You are more than an hour and a half into your gaming session.
You are a working adult, meaning that is probably more than one half of all the gaming you can actually accomplish in a given day.
There are at least several dozen productive tasks you are putting off to "game."
You are a few quick minutes away from progressing to the next level. Perfect. You need to save and get on with your non-gaming life.
With one tactical misstep, a character you've spent many hours building has perished. They will never return again.
*Sigh.* Time to hit the reset button. All that time you just spent.... wasted completely and utterly.
Welcome to the world of Fire Emblem.
Originally a Japanese only NES game, the Fire Emblem series has gained a rabid cult following in the United States, first from import gaming, followed by Nintendo's decision to localize the games for Western audiences, beginning with the Gameboy Advance Fire Emblem I and FEII: The Sacred Stones.
Featuring finely tuned turn based tactical gameplay, extremely will written character development and the infamous "insta death" (your characters die permanantly, there is no way to revive them once they perish), the FE franchise is deservedly cherished amongst the gaming elite.
However, Intelligent Systems (the in house Nintendo studio responsible for the games) took a strange step in the handling of the franchise. The logical move for the series, having been succesfully established on the GBA handheld, would have been a migration to the Nintendo DS platform. In fact, the other major Intelligent Systems franchise, Advance Wars, did exactly that (producing the excellent Advance Wars: Dual Strike).
Instead of this path, the studio moved the series to the Gamecube with Fire Emblem: Path of Radiance. And while the deep tactical gameplay is still very much alive and well, there are various issues with the migration of this game from handheld to console that were not handled well.
First, the dialogue. While still very well written, one expects some voice acting. POR offers very little. Instead of still frames and mildly animated "sprites," gamers expect cinematics. Tantalizingly, some amazing looking cinematic scenes are offered, but they are used extremely sparingly. Yes, yes, certain games (Final Fantasy *cough* Metal Gear Solid *cough*) over-rely on cinematics to the detriment of actual gameplay. But POR swings the pendulum too far in the other direction, creating a narrative experience that hardly seems worth the trouble of putting the game on a console system.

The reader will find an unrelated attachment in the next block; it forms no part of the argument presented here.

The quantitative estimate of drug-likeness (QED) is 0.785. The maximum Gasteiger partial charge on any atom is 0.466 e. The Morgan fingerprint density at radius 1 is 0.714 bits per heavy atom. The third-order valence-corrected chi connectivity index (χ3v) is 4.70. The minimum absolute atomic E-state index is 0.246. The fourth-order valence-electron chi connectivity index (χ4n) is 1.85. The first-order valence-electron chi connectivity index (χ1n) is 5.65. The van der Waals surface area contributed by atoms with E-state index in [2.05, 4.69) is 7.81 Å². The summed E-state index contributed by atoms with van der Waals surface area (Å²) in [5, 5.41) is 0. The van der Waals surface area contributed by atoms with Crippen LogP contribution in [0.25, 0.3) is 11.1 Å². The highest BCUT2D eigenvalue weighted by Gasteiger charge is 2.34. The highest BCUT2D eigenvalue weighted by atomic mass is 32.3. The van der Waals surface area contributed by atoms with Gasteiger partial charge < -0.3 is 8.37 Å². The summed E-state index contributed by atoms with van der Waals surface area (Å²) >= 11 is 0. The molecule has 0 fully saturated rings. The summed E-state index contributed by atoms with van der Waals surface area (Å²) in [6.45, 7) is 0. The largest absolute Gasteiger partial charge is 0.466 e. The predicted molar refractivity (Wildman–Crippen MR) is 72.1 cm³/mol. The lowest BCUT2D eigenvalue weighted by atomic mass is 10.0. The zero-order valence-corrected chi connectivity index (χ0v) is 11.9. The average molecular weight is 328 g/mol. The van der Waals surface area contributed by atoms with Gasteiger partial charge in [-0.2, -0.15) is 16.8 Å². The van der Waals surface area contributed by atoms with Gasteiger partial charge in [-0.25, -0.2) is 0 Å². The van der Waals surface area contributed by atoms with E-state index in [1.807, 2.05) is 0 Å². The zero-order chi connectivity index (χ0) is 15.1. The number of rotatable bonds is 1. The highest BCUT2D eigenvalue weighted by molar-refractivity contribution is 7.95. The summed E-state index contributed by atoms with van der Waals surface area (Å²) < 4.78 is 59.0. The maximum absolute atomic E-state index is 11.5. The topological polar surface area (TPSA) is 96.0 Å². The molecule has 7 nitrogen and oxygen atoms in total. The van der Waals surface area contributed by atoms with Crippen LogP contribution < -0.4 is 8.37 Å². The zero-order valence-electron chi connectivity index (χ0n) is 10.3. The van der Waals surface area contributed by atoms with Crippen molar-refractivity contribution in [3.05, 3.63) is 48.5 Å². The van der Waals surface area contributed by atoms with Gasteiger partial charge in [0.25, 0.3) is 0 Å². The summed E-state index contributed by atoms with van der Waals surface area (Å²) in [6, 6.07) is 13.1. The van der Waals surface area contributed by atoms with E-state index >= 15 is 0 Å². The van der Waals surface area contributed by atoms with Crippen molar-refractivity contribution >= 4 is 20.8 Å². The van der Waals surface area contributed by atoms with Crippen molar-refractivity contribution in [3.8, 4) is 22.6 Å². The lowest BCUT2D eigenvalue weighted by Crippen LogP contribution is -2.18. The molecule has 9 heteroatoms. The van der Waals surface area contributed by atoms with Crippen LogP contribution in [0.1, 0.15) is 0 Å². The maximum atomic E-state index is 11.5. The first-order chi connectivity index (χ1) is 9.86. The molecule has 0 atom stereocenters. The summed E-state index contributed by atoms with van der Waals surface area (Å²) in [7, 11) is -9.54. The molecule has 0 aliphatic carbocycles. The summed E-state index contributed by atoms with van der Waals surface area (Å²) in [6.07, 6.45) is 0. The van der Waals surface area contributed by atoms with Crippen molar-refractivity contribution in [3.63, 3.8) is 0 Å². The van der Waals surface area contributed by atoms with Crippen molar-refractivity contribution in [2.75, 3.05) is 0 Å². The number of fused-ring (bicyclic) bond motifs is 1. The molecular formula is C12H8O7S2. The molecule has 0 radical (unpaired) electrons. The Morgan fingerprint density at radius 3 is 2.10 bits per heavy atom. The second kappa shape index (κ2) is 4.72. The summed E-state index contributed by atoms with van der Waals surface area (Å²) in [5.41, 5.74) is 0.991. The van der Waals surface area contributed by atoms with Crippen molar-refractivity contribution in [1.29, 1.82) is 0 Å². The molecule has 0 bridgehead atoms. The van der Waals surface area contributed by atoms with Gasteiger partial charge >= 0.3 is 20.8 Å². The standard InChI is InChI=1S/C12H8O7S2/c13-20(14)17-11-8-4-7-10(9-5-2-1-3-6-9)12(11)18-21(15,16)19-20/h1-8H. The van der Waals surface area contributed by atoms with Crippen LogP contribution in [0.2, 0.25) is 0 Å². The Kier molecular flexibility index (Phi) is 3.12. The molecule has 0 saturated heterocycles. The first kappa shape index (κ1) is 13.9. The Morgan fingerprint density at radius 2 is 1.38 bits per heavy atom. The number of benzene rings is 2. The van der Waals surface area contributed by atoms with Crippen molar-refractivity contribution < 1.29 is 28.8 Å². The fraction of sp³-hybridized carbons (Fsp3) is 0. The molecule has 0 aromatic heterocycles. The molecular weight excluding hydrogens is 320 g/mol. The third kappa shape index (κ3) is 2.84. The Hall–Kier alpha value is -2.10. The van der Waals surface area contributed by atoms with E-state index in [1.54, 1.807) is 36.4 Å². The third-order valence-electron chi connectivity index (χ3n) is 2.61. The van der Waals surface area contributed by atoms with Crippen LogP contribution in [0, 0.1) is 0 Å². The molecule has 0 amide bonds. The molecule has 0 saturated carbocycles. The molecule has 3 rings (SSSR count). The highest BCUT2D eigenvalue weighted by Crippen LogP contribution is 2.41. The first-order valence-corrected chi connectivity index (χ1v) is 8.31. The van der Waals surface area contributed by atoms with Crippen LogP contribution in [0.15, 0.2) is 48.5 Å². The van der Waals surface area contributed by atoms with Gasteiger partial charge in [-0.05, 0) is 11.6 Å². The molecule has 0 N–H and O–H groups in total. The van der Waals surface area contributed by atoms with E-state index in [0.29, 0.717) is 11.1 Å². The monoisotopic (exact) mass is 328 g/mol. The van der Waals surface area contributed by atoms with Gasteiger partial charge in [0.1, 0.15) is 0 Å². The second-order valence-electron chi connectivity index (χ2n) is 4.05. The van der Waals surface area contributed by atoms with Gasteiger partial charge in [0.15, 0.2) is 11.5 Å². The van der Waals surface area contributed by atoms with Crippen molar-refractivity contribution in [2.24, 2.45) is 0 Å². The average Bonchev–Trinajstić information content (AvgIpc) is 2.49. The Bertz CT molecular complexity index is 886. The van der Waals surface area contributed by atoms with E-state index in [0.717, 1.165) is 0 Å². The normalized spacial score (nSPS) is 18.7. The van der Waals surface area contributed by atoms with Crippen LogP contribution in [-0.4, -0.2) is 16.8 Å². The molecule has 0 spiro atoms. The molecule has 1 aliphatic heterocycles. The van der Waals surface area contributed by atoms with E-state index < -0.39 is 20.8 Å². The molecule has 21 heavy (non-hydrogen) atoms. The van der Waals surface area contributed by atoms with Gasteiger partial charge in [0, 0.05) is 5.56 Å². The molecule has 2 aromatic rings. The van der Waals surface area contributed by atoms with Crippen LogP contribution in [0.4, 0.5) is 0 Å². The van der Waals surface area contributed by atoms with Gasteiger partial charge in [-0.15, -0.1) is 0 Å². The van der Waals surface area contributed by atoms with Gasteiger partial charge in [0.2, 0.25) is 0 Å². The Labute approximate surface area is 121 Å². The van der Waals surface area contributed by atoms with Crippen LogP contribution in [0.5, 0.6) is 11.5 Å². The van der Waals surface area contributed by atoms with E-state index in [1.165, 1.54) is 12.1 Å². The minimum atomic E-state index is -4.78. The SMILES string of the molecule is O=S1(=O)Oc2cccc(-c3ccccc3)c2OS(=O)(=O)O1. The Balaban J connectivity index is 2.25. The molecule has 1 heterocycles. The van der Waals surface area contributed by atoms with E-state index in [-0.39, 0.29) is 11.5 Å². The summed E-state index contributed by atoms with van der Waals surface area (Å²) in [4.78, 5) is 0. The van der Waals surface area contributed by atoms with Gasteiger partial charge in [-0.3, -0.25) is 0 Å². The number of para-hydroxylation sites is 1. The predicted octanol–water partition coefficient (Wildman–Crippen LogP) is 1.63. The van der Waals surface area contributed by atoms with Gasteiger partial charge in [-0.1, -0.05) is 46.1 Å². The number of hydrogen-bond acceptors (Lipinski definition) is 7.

And you will be pressing the A button constantly to get through an endless barrage of text boxes. Certainly acceptable for, say, a 1991 RPG on the SNES, but tedious on a modern console. For those of you who might cry "foul" at this author, since I did defend Twilight Princess' minimal voice acting, I would say that in TP, the voice acting (or lack thereof) is clearly an artistic choice. The written text on screen is fairly minimal, plus the characters do receive full animations on screen as well as emotive vocal gestures.
Also, for a game that is so well renowned for having developed narrative, the game's plot is a bit dissapointing. While there are some high points, I had a certain feeling of "meh" after completing it. There were a number of moments the "coulda" and "shoulda" been highly dramatic, but the lack of polish in the presentation made said moments fall flat. Note: Apparently there are some more satisfying conclusions to be had if you beat the game on "difficult" as opposed to "normal." This doesn't change my opinion, though, as you shouldn't have to do that to get a "good" ending.
Music and sound is handled competently, with the music created by a team supervised by veteran composer Yuka Tsujiyoko. Again, there is something lost in the console transition, as the catchy, melodic music from the GBA games is replaced by orchestral compositions that seem to lack the strong melodic "hooks" that often make "16 bit era" music so compelling. The music for the desert levels is quite nice, however, and the main theme sounds great with orchestral treatment.
There is some minimal voice acting, and while it isn't cringe worthy, it isn't BioWare level, either. However, I really liked the work done by Stephen Weyte, who voices the character of Greil, the main character Ike's father. I hope to hear Stephen's work in more games in the future.
All gripes aside, the gameplay is still there. And it is terrific gameplay. You'll build attachments to certain characters, either through learning their back story or just by having built them from nothing, and you'll cheer their victories and hit the reset button after their defeats. You'll have your favorite formations and favorite classes. You'll develop your own gameplay style, and build your army to meet that style. Rest assured, all of the elements that make Fire Emblem great are here.
But the hiccups in the transition to console hamper this game and make me wish it was on the DS, where the text boxes and lack of cinematics would be balanced by easier touch screen controls and the convienance of a handheld.
So, I'm going to give this a lower grade than most of the critics: B-. It's worth playing (and certainly worth the $12.99 price tag the game now has at Gamestop), but could have been done better. Let's hope that "Goddess of Dawn," the Wii sequel set to come to America some time in 2007, will be a more robust console experience.
The readers post their own reviews.
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